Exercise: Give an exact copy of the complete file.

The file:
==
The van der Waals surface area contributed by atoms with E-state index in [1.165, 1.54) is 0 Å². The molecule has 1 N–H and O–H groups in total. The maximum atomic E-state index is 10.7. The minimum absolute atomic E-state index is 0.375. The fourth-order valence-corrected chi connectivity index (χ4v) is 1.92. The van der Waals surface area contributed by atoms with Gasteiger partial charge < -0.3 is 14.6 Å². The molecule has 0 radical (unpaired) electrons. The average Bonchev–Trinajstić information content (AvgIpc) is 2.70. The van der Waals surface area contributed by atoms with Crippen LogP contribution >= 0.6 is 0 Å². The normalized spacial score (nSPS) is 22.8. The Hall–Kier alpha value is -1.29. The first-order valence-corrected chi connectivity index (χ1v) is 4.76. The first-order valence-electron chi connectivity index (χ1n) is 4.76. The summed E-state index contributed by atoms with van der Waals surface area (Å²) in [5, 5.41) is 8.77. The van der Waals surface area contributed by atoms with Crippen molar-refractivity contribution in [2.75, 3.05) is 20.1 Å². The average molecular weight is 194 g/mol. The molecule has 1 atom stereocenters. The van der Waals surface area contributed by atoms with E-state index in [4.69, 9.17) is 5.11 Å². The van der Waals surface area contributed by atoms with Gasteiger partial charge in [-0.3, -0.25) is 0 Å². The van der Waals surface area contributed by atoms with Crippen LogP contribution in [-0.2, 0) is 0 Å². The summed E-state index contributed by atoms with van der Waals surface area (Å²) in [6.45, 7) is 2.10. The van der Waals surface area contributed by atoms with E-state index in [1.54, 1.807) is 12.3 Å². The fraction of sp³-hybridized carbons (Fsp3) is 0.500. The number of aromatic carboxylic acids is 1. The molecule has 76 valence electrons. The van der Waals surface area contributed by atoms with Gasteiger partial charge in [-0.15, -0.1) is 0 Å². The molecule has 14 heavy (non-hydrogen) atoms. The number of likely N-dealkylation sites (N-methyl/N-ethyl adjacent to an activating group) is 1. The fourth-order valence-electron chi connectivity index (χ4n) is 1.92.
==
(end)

The van der Waals surface area contributed by atoms with E-state index in [1.165, 1.54) is 0 Å². The molecule has 1 N–H and O–H groups in total. The maximum atomic E-state index is 10.7. The minimum absolute atomic E-state index is 0.375. The fourth-order valence-corrected chi connectivity index (χ4v) is 1.92. The van der Waals surface area contributed by atoms with Gasteiger partial charge < -0.3 is 14.6 Å². The molecule has 0 radical (unpaired) electrons. The average Bonchev–Trinajstić information content (AvgIpc) is 2.70. The van der Waals surface area contributed by atoms with Crippen LogP contribution >= 0.6 is 0 Å². The normalized spacial score (nSPS) is 22.8. The Hall–Kier alpha value is -1.29. The first-order valence-corrected chi connectivity index (χ1v) is 4.76. The first-order valence-electron chi connectivity index (χ1n) is 4.76. The summed E-state index contributed by atoms with van der Waals surface area (Å²) in [5, 5.41) is 8.77. The van der Waals surface area contributed by atoms with Crippen molar-refractivity contribution in [2.75, 3.05) is 20.1 Å². The average molecular weight is 194 g/mol. The molecule has 1 atom stereocenters. The van der Waals surface area contributed by atoms with E-state index in [4.69, 9.17) is 5.11 Å². The van der Waals surface area contributed by atoms with Gasteiger partial charge in [-0.3, -0.25) is 0 Å². The van der Waals surface area contributed by atoms with Crippen LogP contribution in [-0.2, 0) is 0 Å². The summed E-state index contributed by atoms with van der Waals surface area (Å²) in [6.45, 7) is 2.10. The van der Waals surface area contributed by atoms with E-state index in [1.54, 1.807) is 12.3 Å². The fraction of sp³-hybridized carbons (Fsp3) is 0.500. The number of aromatic carboxylic acids is 1. The molecule has 76 valence electrons. The van der Waals surface area contributed by atoms with Gasteiger partial charge in [-0.15, -0.1) is 0 Å². The molecule has 14 heavy (non-hydrogen) atoms. The number of likely N-dealkylation sites (N-methyl/N-ethyl adjacent to an activating group) is 1. The fourth-order valence-electron chi connectivity index (χ4n) is 1.92.